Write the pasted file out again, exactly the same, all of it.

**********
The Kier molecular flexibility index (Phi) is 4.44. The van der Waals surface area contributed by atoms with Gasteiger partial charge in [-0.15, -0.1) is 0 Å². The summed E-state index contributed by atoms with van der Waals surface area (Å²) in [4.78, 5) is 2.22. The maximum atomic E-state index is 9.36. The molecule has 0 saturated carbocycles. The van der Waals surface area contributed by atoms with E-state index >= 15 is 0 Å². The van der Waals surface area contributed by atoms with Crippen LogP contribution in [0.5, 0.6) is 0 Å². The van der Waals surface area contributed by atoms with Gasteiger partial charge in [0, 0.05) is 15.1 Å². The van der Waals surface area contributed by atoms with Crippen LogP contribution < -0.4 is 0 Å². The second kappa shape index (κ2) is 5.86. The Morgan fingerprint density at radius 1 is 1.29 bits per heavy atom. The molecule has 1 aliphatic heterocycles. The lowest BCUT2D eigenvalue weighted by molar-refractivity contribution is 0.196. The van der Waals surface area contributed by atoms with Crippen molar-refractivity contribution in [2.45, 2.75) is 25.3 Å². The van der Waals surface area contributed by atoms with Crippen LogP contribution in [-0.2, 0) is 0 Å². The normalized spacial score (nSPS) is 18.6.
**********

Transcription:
The Kier molecular flexibility index (Phi) is 4.44. The van der Waals surface area contributed by atoms with Gasteiger partial charge in [-0.15, -0.1) is 0 Å². The summed E-state index contributed by atoms with van der Waals surface area (Å²) in [4.78, 5) is 2.22. The maximum atomic E-state index is 9.36. The molecule has 0 saturated carbocycles. The van der Waals surface area contributed by atoms with E-state index >= 15 is 0 Å². The van der Waals surface area contributed by atoms with Crippen LogP contribution in [0.5, 0.6) is 0 Å². The van der Waals surface area contributed by atoms with Gasteiger partial charge in [0, 0.05) is 15.1 Å². The van der Waals surface area contributed by atoms with Crippen LogP contribution < -0.4 is 0 Å². The second kappa shape index (κ2) is 5.86. The Morgan fingerprint density at radius 1 is 1.29 bits per heavy atom. The molecule has 1 aliphatic heterocycles. The lowest BCUT2D eigenvalue weighted by molar-refractivity contribution is 0.196. The van der Waals surface area contributed by atoms with Crippen molar-refractivity contribution in [2.45, 2.75) is 25.3 Å². The van der Waals surface area contributed by atoms with Crippen LogP contribution in [-0.2, 0) is 0 Å². The normalized spacial score (nSPS) is 18.6.